essays and articles by david g allen


Re: That Hellhole Issue, Phonebook Tells the Story

 

Back when Martin Milner wandered along Route 66 in his Corvette, he could have predicted each town’s crime rate by simply reading the local telephone book.

If the number of clergymen outnumbered lawyers, the crime rate would be low. Conversely, if lawyers outnumbered the clergy, then the crime rate would be high. In the 1950s and 1960s, the ratio of clergy to lawyers almost perfectly correlated to a town’s lawlessness.

The ratio of clergy to lawyers painted a picture of the town’s citizens and their values. People who regularly attend church are apt to follow God’s absolute laws—the Ten Commandments for example. On the other hand, people who flock to law offices often view laws as guidelines, or even suggestions, and hire lawyers to mitigate their circumstances.

In a manner of speaking, Martin Milner could have written a “Route 66” tour guide and included a chapter titled “Judicial Hellholes” based solely on phone book surveys.

If you use this survey method today, you’ll quickly notice that lawyers advertise on phone book covers as well as in the yellow pages. Daytime television advertising could well be called the “cavalcade of trial lawyer ads.”

I will say this, though: melodramatic personal injury lawyer ads do complement the soap opera milieu of afternoon programming.

 The so-called “respectable” law firms advertise just as heavily. They flood trade publications with image ads. On Madison Avenue, image ads are referred to as the silk purse enigma, or the more familiar “put lipstick on the pig.”

The practice of law has been a growth industry ever since the Miranda decision (1966.) To sustain that growth, every aspect of the practice of law has succumbed to relativity and compromise. If a non-lawyer read former West Virginia University basketball coach John Beilein’s contract, he’d say that the coach owed WVU $2.5 million for leaving early. In the hands of skilled attorneys, however, the contract was just a starting point for negotiations (Read: more billable hours.)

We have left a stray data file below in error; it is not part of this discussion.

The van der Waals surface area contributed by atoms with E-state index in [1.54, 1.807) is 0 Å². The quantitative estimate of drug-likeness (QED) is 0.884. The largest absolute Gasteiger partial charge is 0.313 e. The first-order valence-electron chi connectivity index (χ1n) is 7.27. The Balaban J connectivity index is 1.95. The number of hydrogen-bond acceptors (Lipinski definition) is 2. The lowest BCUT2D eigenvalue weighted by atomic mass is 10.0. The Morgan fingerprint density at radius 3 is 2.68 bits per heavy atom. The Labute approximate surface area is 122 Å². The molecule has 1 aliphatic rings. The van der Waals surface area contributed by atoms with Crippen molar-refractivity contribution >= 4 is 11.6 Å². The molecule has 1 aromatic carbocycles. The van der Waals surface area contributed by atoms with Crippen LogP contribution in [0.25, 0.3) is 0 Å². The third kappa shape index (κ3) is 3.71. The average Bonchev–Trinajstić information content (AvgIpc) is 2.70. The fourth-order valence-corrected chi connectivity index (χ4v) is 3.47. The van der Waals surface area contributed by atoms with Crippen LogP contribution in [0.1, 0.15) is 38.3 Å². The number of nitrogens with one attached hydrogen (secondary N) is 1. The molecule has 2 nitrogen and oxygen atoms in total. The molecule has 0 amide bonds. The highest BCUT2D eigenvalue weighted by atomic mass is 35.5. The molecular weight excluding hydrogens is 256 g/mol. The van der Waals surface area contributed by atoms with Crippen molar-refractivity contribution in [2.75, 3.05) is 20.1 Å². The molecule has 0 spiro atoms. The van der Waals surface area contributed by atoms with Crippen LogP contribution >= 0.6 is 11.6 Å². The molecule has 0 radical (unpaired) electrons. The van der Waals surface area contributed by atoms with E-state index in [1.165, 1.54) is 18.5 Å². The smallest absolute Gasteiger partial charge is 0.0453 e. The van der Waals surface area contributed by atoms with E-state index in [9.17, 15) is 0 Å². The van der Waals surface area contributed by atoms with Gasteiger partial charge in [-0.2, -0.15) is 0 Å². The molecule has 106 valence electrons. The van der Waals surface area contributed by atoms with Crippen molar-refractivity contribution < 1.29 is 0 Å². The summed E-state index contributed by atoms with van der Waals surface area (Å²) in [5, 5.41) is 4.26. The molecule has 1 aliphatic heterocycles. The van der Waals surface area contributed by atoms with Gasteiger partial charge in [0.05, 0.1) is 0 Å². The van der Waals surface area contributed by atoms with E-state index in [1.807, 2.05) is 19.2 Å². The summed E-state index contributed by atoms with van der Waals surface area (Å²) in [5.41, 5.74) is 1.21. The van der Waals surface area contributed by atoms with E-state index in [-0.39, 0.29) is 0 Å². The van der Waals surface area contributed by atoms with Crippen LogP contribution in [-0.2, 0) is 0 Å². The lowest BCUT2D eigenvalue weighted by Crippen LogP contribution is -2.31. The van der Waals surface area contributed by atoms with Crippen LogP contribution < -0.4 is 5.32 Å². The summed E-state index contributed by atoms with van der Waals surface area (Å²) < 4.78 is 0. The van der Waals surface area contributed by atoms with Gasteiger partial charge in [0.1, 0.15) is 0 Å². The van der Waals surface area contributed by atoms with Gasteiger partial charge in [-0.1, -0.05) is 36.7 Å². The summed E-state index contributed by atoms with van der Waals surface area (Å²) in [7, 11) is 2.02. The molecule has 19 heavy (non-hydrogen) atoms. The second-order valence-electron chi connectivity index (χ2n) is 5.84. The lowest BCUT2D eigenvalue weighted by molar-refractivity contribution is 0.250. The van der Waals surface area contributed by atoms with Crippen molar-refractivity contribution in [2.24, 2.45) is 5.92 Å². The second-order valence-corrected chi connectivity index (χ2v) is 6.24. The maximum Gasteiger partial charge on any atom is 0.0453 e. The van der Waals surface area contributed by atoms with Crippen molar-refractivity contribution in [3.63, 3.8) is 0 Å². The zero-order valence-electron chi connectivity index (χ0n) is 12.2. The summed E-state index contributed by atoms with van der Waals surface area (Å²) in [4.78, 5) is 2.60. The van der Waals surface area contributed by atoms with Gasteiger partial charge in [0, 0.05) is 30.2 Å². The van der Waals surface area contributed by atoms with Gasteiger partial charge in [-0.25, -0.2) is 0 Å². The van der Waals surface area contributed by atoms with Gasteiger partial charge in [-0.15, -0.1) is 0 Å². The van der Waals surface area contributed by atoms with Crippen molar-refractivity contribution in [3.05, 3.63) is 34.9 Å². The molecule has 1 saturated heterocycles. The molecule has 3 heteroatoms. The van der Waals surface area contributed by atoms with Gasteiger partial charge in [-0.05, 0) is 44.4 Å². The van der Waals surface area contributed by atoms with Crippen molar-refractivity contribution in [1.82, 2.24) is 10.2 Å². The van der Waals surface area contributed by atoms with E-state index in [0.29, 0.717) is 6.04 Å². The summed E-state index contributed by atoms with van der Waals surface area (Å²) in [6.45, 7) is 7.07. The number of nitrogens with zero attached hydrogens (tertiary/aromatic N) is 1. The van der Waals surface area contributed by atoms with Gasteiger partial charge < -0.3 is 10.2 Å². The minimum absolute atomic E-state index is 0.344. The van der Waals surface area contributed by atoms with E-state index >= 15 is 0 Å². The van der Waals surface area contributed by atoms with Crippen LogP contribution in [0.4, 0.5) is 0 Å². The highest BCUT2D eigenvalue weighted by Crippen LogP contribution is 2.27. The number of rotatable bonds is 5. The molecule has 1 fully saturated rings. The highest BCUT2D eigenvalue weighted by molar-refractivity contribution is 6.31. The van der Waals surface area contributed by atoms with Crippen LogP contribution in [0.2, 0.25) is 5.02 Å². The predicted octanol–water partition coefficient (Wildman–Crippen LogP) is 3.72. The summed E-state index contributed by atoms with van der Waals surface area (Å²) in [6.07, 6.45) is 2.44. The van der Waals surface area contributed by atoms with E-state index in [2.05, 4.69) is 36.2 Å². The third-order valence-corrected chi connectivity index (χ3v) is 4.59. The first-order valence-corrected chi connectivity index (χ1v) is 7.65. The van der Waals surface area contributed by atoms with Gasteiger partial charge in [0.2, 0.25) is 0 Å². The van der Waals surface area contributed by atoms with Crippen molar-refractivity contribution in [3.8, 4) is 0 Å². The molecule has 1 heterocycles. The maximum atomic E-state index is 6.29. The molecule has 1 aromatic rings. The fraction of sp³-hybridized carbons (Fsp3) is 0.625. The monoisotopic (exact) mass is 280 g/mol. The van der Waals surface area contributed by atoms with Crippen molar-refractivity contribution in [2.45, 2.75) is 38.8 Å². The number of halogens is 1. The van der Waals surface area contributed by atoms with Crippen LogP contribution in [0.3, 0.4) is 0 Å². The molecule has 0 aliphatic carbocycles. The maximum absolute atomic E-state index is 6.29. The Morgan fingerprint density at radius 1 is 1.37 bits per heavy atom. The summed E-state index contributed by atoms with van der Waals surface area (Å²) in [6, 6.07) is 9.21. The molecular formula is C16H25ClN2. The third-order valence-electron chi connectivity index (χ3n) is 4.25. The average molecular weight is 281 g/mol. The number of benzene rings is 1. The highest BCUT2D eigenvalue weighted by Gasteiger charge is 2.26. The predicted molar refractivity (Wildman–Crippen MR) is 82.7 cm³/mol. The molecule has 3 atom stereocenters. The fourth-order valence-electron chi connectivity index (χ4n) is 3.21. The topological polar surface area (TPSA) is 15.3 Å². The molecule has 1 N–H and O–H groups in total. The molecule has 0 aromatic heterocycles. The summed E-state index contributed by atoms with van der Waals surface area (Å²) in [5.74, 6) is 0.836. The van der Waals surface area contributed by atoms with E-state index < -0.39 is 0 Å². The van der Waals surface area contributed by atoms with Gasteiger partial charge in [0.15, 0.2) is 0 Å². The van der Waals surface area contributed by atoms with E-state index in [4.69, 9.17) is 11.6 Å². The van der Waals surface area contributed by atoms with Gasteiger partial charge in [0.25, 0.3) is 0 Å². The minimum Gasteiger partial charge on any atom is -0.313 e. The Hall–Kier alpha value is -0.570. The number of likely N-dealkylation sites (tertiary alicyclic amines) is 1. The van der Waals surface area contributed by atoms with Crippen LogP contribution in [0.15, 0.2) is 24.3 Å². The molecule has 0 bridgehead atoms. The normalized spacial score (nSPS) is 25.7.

The practice of law in West Virginia is a growth industry. Our venue laws encourage growth by allowing tourist litigators to spend their workdays suing in our courtrooms while whitewater rafting or skiing on the weekends.

Innovative ways to use the courts, such as medical monitoring lawsuits, have expanded the realm of the once-stodgy definition of torts. It seems that at one time in our history—perhaps before the Unfrozen Caveman Lawyer went to law school—the plaintiff actually had to prove damages. Not so now on this warming globe.

When Roane County jurors returned a $400 million verdict against natural gas companies in January, two things happened. The first was national headlines; West Virginia had finally entered the big leagues of jackpot justice. The second result was that businesses across the state realized that a billion-dollar verdict is soon to happen. After all, $400 million is now a benchmark—the four-minute mile so to speak.

Several people, and that includes a few in the natural gas industry, have told me that the verdict in Tawney et al v. Columbia Natural Resources et al was a long-overdue victory for justice for mineral owners. This sounds romantic when heard in isolation. But the future effect of Tawney is unpredictable when you read it alongside the recent WV Supreme Court of Appeals ruling that a law firm (Schrader Companion & Byrd) can claim as its fee a percentage of future royalties from a mineral lease it negotiated on behalf of its client.

To me, the court’s logic in deciding the Schrader case is just plain Stephen King-scary. The “Langoliers.” Now playing at a law office near you!

A major criticism of West Virginia’s judicial system has been the partisan election of the judiciary. Judges have to be selected in some way. I’d rather see judges elected than trust politicians to appoint them. And that view holds for U. S. Supreme Court justices as well.

By electing judges, especially in a partisan manner, the voting public is exercising a referendum on the judicial system. And this is West Virginia’s downfall. The voters must like the system just the way it is. Otherwise, they’d vote to change it.

Is West Virginia a judicial hellhole? You can’t always judge a book by its cover. But in this case, the phone book would suggest that it is.

David G. Allen, Clarksburg, WV

"Re: That Hellhole Issue, Phonebook Tells the Story" originally appeared in the May 25, 2007 issue of the West Virginia State Journal and was reprinted in the May 27, 2007 issue of the (Clarksburg WV)  Sunday Exponent-Telegram.

 

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Copyright 1990-2007  David G. Allen